ASTK18123U Planetary Politics
Bachelor student: 10 ECTS
Master student: 7.5 ECTS
SRM students has priority
In 2003 Karen Litfin, holistic political scientist, argued that the emergence of planetary politics is a direct result of the fact that, by the late twentieth century, humanity had become a geophysical force affecting all of the earth’s systems. Despite the acknowledgement of this fact at the Rio Earth Summit in 1992, almost 30 years has passed without any real change in thinking about holistic politics and international affairs. The combined consequences of a 3o C rise in average temperature, global population over 10 billion, increasing inequality, spread of endemic conflict, and global politics trapped in 19th thinking demand planetary political imagination.
The course provides a path out of the conventions of industrial-era disciplinary thinking and towards more holistic planetary politics by considering the symbiosis of the social sciences and the dynamics of complex linkages. The course begins by reviewing the major approaches to holistic thinking embedded in the Gaia hypothesis / earth system science and planetary politics. The course then proceeds in two parts: (1) the first part considers the symbiosis of the environment, society, economy, conflict, and politics by seeking to understand the transdisciplinary components and consequences of planetary politics. (2) The second part considers the dynamics of the complex linkages found in a holistic understanding of the Earth’s systems; intergenerational time horizons; between the local and the global; in North-South cooperation; and in the incremental institutionalisation of a precautionary approach. The course concludes with two reflective surveys of how to foresee the 21st century and its international relations in terms of planetary politics.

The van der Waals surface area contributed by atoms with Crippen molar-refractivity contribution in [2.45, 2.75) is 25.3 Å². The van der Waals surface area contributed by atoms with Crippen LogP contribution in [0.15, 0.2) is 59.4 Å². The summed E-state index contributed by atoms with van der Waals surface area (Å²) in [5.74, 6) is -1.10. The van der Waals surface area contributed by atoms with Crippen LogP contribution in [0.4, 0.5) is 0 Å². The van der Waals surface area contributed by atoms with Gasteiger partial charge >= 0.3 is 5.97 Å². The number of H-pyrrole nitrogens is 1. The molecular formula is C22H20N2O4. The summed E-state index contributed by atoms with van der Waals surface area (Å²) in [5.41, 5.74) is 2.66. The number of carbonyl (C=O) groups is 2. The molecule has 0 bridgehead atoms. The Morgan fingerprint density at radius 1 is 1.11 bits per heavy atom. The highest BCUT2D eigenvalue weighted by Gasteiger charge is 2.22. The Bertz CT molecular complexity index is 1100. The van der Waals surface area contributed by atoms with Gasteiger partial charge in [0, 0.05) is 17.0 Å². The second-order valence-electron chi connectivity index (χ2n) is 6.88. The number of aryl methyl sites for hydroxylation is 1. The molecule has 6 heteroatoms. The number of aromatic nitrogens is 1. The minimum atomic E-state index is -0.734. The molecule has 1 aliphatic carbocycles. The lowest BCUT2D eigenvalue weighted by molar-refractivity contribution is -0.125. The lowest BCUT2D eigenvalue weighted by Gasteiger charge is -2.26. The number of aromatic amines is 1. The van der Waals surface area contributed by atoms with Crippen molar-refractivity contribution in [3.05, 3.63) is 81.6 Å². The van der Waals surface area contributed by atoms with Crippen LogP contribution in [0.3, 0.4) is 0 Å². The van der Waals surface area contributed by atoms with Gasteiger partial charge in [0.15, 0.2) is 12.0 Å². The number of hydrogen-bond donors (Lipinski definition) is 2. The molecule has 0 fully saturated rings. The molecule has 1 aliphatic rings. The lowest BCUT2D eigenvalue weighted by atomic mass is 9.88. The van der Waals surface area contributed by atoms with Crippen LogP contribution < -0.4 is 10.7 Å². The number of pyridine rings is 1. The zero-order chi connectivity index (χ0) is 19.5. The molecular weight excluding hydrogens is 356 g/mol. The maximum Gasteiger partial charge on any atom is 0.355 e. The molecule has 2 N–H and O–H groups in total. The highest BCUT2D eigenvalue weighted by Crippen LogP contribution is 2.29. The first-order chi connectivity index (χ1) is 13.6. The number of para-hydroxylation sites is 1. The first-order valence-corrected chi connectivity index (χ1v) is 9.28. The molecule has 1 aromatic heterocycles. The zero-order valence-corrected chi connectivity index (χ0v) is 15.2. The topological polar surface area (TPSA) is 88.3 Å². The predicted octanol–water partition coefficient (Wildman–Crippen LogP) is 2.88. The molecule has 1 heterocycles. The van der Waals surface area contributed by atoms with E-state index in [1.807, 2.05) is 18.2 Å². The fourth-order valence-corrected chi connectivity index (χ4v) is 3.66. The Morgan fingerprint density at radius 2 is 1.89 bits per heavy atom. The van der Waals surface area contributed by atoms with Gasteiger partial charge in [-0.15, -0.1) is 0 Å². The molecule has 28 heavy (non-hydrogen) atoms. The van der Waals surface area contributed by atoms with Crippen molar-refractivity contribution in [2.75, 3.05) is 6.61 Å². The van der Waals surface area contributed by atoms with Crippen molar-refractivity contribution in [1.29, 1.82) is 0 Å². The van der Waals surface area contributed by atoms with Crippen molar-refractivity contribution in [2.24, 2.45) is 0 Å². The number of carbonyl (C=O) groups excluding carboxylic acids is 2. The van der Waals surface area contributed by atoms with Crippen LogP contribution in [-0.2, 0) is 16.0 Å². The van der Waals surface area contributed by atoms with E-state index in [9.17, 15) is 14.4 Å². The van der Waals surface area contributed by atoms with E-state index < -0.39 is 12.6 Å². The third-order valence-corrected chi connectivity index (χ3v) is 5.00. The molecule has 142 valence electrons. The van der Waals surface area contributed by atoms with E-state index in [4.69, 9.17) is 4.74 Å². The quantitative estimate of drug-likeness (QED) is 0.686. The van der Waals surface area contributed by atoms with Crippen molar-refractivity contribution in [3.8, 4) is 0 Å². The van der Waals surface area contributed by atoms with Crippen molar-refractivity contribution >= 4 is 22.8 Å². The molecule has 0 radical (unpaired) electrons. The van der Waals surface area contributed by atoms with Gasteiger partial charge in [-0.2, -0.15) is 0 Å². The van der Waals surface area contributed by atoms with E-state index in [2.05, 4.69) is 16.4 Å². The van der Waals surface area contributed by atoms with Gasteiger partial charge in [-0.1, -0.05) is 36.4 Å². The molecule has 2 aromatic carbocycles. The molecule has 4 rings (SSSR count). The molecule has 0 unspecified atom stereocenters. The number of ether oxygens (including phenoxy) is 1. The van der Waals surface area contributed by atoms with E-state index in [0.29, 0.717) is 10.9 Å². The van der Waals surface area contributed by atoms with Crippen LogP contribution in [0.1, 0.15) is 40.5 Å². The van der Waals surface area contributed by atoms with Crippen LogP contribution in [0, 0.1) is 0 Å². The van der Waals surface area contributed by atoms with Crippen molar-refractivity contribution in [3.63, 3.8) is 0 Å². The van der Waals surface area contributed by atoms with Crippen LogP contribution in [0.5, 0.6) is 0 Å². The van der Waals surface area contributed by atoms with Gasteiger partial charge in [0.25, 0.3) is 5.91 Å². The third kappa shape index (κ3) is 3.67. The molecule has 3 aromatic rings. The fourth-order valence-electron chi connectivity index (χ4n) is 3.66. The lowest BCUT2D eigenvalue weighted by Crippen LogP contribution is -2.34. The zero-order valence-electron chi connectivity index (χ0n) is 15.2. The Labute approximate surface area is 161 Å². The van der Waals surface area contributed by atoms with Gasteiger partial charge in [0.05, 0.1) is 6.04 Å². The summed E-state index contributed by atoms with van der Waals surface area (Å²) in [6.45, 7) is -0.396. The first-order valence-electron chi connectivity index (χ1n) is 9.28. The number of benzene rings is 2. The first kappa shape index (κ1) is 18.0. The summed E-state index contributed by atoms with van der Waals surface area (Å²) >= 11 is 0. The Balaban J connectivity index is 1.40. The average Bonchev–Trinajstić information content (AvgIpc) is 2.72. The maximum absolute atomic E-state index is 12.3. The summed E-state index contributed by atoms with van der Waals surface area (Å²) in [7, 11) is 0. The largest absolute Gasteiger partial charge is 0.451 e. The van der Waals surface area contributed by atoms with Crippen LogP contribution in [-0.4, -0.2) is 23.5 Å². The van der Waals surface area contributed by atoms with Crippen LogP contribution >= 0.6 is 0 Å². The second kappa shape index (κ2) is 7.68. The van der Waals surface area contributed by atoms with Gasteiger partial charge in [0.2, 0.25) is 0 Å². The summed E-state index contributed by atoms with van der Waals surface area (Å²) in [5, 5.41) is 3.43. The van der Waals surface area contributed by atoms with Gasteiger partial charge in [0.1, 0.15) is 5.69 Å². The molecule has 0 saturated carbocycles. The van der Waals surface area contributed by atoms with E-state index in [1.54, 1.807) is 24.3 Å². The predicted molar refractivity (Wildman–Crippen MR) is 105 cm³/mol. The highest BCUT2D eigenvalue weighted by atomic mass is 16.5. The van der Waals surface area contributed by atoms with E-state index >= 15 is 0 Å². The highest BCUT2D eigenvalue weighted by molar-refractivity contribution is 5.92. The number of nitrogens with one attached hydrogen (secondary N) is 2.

1. Thinking planetary
2. Theorising planetary
13. Surveying the 21st Century
14. Surveying International Relations
 Knowledge and understanding of the discipline of political science
The masters’ elective course in ‘Planetary Politics’ encourages students to know and understand why political science and IR are unable to think holistically about the 21st century. Masters’ students studying this course will become knowledgeable with Gaia/Earth system science, critical theories, and transdisciplinary approaches in order to understand how past conservatisms powerfully shape the discipline of political science, contemporary politics, and international affairs.
 Practical competence in employment-related activities in political science
The masters’ elective course in ‘Planetary Politics’ enables students to become competent in employment-related activities involving understanding how the social sciences are interrelated; developing holistic analyses; studying intergenational change, recognising local-global linkages, understanding North-South hegemony, and applying the precautionary principle.
 Intellectual and transferable skills in political and social sciences
The masters’ elective course in ‘Planetary Politics’ helps masters-level students develop critical thinking, creativity and innovation, collaboration, and communication skills through group-based Active Learning activities.
Andrews, John, The World in Conflict: Understanding the world's troublespots (Economist Books, 2017. by John Andrews (Author) Archibugi, Daniele, Debating Cosmopolitics (Verso, 2003).